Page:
Quote:
Originally Posted by AustinMarton View Post
I don't quite understand how these buffers would be accessed in user space

The application would issue a read to read the control frame into a buffer and then wait for completion of the read.

------------------
Steve Stites
 
Old 01-12-2009, 05:56 PM   #5
sundialsvcs
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You need to re-think your strategy.

Kernel-space code can execute synchronously with the interrupts ... that is to say, the arrival of an interrupt will, well, interrupt whatever the userspace is doing and hand control over to your (kernel-space) handler.

Userland, on the other hand, is never synchronous with the hardware. In fact, "userland only gets to run whenever the kernel has nothing else better to do."

When a statistical-information packet arrives, the kernel-space code has to be the one to capture it. And, the kernel-space code has to be the one to "signal" "anyone in userland who might be interested" that this has just occurred. But, having done so, there must be an indeterminate delay between the time of this signal and the time that any userland process might get around to gathering-up the information.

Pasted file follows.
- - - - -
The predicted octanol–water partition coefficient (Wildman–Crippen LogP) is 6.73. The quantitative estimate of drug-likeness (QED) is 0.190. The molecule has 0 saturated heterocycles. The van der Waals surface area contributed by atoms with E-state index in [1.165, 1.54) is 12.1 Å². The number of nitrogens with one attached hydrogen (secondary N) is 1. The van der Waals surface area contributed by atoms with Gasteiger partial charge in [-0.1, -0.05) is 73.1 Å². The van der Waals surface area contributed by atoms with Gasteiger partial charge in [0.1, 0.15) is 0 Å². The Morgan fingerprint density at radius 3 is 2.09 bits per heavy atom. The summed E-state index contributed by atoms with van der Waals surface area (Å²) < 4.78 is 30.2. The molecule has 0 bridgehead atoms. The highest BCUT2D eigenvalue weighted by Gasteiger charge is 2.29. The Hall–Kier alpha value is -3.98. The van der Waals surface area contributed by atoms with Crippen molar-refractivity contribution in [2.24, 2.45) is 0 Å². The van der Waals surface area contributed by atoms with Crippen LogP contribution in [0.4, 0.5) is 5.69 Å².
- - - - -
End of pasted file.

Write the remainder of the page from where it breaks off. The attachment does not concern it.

Userland activities are always "loosely coupled" with whatever kernel-space is doing.

Let's toss out some kind of example. Let's say that you define a virtual-device that a userland process can read() to get statistical information. Simple enough... Let's say that it is going to be a well-behaved virtual character-device (a la /proc) ... "implementation details left as an exercise to the reader."

So, whenever a duly-authorized process reads from this device, he'll get a string representation of the latest statistics. These statistics are collected from the ring-buffer. "Nice and sweet and simple, just like /proc."

Let's fantasize and say that, each time a new entry is added to the ring buffer, a (kernel-maintained) counter is incremented, and this counter-value is stored as part of the data. Presto, we have a simple "dis-ambiguation" mechanism which will allow our user-land process to determine if he's seen a particular entry before ... and also to know how many times the buffer has been "overrun."

In my humble opinion, /proc stands out as one of the most elegant "hacks" ever to have been thought-of ... and you would do well to "go and do likewise." Now, I don't mean to imply that your code will be in that namespace, but "you get the idea."
 
Old 01-12-2009, 08:50 PM   #6
AustinMarton
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Thanks for the reply sundailsvcs.

Quote:
Originally Posted by sundialsvcs View Post
Kernel-space code can execute synchronously with the interrupts ... that is to say, the arrival of an interrupt will, well, interrupt whatever the userspace is doing and hand control over to your (kernel-space) handler.

Userland, on the other hand, is never synchronous with the hardware. In fact, "userland only gets to run whenever the kernel has nothing else better to do."